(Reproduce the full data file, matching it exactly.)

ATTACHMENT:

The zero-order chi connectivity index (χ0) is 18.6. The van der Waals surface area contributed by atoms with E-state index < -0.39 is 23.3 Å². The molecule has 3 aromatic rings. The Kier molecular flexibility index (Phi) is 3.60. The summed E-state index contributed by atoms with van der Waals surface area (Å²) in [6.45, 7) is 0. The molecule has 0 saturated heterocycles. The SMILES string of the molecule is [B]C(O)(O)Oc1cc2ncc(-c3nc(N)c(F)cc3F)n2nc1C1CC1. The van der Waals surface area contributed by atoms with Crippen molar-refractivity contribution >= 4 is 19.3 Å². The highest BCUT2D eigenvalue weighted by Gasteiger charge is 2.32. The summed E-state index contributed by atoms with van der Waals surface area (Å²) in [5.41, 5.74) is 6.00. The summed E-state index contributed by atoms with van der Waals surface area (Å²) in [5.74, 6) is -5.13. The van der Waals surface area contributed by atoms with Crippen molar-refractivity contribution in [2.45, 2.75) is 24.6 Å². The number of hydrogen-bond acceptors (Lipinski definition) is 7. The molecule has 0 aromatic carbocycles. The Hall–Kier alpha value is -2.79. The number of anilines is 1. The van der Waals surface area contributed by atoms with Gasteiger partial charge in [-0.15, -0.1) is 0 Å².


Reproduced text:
The zero-order chi connectivity index (χ0) is 18.6. The van der Waals surface area contributed by atoms with E-state index < -0.39 is 23.3 Å². The molecule has 3 aromatic rings. The Kier molecular flexibility index (Phi) is 3.60. The summed E-state index contributed by atoms with van der Waals surface area (Å²) in [6.45, 7) is 0. The molecule has 0 saturated heterocycles. The SMILES string of the molecule is [B]C(O)(O)Oc1cc2ncc(-c3nc(N)c(F)cc3F)n2nc1C1CC1. The van der Waals surface area contributed by atoms with Crippen molar-refractivity contribution >= 4 is 19.3 Å². The highest BCUT2D eigenvalue weighted by Gasteiger charge is 2.32. The summed E-state index contributed by atoms with van der Waals surface area (Å²) in [5.41, 5.74) is 6.00. The summed E-state index contributed by atoms with van der Waals surface area (Å²) in [5.74, 6) is -5.13. The van der Waals surface area contributed by atoms with Crippen molar-refractivity contribution in [2.45, 2.75) is 24.6 Å². The number of hydrogen-bond acceptors (Lipinski definition) is 7. The molecule has 0 aromatic carbocycles. The Hall–Kier alpha value is -2.79. The number of anilines is 1. The van der Waals surface area contributed by atoms with Gasteiger partial charge in [-0.15, -0.1) is 0 Å².